Height mapping (also known as parallax mapping) is a similar concept to normal mapping, however this technique is more complex - and therefore also more performance-expensive. Heightmaps are usually used in conjunction with normalmaps, and often they are used to give extra definition to surfaces where the texture maps are responsible for rendering large bumps and protrusions.
While normal mapping modifies the lighting across the surface of the texture, parallax height mapping goes a step further and actually shifts the areas of the visible surface texture around, to achieve a kind of surface-level occlusion effect. This means that apparent bumps will have their near side (facing the camera) expanded and exaggerated, and their far side (facing away from the camera) will be reduced and seem to be occluded from view.
This effect, while it can produce a very convincing representation of 3D geometry, is still limited to the surface of the flat polygons of an object’s mesh. This means that while surface bumps will appear to protrude and occlude each other, the “silhouette” of the model will never be modified, because ultimately the effect is drawn onto the surface of the model and does not modify the actual geometry.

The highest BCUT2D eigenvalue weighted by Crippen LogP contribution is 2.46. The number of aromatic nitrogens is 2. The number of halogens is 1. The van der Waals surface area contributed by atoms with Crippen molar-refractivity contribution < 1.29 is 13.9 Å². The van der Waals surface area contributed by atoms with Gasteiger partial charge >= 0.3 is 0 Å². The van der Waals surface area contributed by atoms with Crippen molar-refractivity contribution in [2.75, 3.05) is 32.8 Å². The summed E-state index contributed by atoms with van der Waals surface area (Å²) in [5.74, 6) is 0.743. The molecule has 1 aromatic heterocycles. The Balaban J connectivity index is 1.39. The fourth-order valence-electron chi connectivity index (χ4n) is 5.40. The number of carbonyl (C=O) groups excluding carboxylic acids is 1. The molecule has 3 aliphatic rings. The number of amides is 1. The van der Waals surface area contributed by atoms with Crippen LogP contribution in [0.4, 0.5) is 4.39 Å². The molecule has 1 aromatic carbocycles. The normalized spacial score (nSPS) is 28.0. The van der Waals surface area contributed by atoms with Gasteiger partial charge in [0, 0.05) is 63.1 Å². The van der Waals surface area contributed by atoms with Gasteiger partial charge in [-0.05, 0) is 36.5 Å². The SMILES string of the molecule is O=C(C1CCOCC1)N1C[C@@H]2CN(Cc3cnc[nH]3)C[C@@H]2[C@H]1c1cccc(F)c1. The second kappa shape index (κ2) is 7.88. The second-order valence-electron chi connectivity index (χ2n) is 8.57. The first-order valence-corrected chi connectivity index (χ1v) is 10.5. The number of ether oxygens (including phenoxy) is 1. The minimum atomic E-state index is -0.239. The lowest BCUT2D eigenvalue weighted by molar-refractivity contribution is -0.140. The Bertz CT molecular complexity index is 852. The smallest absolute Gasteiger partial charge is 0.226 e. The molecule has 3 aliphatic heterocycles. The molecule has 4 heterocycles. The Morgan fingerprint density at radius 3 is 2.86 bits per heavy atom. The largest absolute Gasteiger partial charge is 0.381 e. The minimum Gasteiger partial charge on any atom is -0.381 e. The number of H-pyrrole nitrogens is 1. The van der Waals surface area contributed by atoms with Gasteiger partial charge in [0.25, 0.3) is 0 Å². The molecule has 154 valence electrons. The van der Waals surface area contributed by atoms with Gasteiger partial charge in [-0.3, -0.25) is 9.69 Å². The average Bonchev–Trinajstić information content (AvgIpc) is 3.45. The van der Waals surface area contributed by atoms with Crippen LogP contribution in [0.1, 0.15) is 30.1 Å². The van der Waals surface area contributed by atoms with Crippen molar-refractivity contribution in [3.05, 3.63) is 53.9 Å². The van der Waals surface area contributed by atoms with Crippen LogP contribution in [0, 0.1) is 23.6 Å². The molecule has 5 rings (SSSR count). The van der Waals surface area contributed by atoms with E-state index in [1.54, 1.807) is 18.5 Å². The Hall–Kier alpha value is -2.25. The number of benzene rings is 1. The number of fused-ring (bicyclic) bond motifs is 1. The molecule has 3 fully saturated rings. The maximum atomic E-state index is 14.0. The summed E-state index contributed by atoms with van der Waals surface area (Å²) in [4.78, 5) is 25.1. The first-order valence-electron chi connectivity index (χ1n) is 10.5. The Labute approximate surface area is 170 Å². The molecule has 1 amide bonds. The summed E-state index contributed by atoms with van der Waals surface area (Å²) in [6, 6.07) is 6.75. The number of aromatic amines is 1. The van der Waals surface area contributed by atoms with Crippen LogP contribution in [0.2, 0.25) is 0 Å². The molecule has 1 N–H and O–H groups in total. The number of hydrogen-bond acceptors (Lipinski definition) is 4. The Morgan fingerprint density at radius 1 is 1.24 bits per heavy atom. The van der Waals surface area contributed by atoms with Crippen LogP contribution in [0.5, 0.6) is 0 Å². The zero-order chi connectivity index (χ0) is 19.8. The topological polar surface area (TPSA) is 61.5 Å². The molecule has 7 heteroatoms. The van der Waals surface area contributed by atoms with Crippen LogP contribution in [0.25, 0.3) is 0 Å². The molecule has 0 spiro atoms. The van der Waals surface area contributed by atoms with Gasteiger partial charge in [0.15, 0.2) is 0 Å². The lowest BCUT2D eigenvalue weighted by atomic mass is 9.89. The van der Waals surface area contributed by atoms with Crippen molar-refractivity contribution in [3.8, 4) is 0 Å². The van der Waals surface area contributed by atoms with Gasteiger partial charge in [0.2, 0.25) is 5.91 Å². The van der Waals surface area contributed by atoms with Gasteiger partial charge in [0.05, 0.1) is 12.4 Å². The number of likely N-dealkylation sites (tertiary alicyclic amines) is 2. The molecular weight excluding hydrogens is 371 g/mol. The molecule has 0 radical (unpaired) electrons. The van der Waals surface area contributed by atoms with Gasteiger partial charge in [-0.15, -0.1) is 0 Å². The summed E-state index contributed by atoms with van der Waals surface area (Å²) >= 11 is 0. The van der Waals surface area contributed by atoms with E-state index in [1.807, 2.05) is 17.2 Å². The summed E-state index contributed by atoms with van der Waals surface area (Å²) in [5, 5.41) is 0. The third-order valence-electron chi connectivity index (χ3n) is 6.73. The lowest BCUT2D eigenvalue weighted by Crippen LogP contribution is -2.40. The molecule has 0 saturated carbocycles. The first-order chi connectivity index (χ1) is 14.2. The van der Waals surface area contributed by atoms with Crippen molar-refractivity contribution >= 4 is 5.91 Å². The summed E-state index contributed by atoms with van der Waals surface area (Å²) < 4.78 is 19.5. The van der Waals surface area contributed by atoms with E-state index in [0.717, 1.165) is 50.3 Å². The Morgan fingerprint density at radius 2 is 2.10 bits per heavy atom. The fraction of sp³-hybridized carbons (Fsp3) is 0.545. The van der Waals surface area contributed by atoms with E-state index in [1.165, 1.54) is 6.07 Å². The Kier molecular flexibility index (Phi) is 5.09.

A heightmap should be a greyscale image, with white areas representing the high areas of your texture and black representing the low areas. Here’s a typical albedo map and a heightmap to match.
From left to right in the above image: 1. A rocky wall material with albedo assigned, but no normalmap or heightmap. 2. The normal assigned. Lighting is modified on the surface, but rocks do not occlude each other. 3. The final effect with normalmap and heightmap assigned. The rocks appear to protrude out from the surface, and nearer rocks seem to occlude rocks behind them.
Often (but not always) the greyscale image used for a heightmap is also a good image to use for the occlusion map. For information on occlusion maps, see the next section.
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